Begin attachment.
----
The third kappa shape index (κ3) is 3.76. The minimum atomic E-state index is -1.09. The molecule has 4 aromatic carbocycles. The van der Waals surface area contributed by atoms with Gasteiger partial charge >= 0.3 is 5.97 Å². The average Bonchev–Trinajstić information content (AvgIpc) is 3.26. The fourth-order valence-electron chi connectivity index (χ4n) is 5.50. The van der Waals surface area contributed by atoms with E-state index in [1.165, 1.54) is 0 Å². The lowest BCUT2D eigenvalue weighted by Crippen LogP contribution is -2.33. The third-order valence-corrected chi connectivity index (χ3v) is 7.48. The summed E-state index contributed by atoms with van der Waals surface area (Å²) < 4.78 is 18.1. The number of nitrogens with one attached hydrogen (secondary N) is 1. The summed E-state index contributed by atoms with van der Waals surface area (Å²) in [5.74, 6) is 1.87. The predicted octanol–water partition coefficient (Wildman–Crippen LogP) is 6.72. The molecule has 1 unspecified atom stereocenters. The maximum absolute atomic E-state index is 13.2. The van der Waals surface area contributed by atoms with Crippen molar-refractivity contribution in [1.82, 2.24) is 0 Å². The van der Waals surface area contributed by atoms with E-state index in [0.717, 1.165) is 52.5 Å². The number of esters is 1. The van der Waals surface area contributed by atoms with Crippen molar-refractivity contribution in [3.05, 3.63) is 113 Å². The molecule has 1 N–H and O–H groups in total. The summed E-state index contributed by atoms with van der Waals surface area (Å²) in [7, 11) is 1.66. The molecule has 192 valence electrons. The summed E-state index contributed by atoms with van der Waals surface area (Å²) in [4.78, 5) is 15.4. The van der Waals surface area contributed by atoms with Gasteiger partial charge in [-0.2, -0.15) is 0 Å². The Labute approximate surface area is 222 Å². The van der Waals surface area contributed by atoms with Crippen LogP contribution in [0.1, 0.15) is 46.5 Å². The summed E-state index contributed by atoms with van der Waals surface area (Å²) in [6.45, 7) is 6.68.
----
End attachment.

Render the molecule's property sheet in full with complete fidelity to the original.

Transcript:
The third kappa shape index (κ3) is 3.76. The minimum atomic E-state index is -1.09. The molecule has 4 aromatic carbocycles. The van der Waals surface area contributed by atoms with Gasteiger partial charge >= 0.3 is 5.97 Å². The average Bonchev–Trinajstić information content (AvgIpc) is 3.26. The fourth-order valence-electron chi connectivity index (χ4n) is 5.50. The van der Waals surface area contributed by atoms with E-state index in [1.165, 1.54) is 0 Å². The lowest BCUT2D eigenvalue weighted by Crippen LogP contribution is -2.33. The third-order valence-corrected chi connectivity index (χ3v) is 7.48. The summed E-state index contributed by atoms with van der Waals surface area (Å²) < 4.78 is 18.1. The number of nitrogens with one attached hydrogen (secondary N) is 1. The summed E-state index contributed by atoms with van der Waals surface area (Å²) in [5.74, 6) is 1.87. The predicted octanol–water partition coefficient (Wildman–Crippen LogP) is 6.72. The molecule has 1 unspecified atom stereocenters. The maximum absolute atomic E-state index is 13.2. The van der Waals surface area contributed by atoms with Crippen molar-refractivity contribution in [1.82, 2.24) is 0 Å². The van der Waals surface area contributed by atoms with E-state index in [0.717, 1.165) is 52.5 Å². The number of esters is 1. The van der Waals surface area contributed by atoms with Crippen molar-refractivity contribution in [3.05, 3.63) is 113 Å². The molecule has 1 N–H and O–H groups in total. The summed E-state index contributed by atoms with van der Waals surface area (Å²) in [7, 11) is 1.66. The molecule has 192 valence electrons. The summed E-state index contributed by atoms with van der Waals surface area (Å²) in [4.78, 5) is 15.4. The van der Waals surface area contributed by atoms with Gasteiger partial charge in [-0.2, -0.15) is 0 Å². The Labute approximate surface area is 222 Å². The van der Waals surface area contributed by atoms with Crippen LogP contribution in [0.1, 0.15) is 46.5 Å². The summed E-state index contributed by atoms with van der Waals surface area (Å²) in [6.45, 7) is 6.68.